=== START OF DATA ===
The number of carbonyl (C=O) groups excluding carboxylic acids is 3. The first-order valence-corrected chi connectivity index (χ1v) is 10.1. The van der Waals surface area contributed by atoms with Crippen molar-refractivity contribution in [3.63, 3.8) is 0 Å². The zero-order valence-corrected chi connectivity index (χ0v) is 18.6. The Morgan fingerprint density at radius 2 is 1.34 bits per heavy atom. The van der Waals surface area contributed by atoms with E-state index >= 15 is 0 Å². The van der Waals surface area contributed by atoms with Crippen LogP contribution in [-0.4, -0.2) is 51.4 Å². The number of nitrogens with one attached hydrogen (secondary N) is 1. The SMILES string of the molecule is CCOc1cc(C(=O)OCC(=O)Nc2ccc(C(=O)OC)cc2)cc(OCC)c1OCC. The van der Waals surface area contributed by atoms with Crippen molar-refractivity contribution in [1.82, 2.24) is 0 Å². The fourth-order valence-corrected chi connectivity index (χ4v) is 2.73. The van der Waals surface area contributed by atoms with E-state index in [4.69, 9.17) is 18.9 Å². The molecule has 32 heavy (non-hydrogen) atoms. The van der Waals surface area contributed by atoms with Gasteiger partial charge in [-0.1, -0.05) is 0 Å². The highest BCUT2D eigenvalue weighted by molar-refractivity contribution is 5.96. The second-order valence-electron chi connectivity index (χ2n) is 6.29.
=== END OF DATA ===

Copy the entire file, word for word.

The number of carbonyl (C=O) groups excluding carboxylic acids is 3. The first-order valence-corrected chi connectivity index (χ1v) is 10.1. The van der Waals surface area contributed by atoms with Crippen molar-refractivity contribution in [3.63, 3.8) is 0 Å². The zero-order valence-corrected chi connectivity index (χ0v) is 18.6. The Morgan fingerprint density at radius 2 is 1.34 bits per heavy atom. The van der Waals surface area contributed by atoms with E-state index >= 15 is 0 Å². The van der Waals surface area contributed by atoms with Crippen LogP contribution in [-0.4, -0.2) is 51.4 Å². The number of nitrogens with one attached hydrogen (secondary N) is 1. The SMILES string of the molecule is CCOc1cc(C(=O)OCC(=O)Nc2ccc(C(=O)OC)cc2)cc(OCC)c1OCC. The van der Waals surface area contributed by atoms with Crippen molar-refractivity contribution in [1.82, 2.24) is 0 Å². The fourth-order valence-corrected chi connectivity index (χ4v) is 2.73. The van der Waals surface area contributed by atoms with E-state index in [4.69, 9.17) is 18.9 Å². The molecule has 32 heavy (non-hydrogen) atoms. The van der Waals surface area contributed by atoms with Gasteiger partial charge in [-0.1, -0.05) is 0 Å². The highest BCUT2D eigenvalue weighted by molar-refractivity contribution is 5.96. The second-order valence-electron chi connectivity index (χ2n) is 6.29.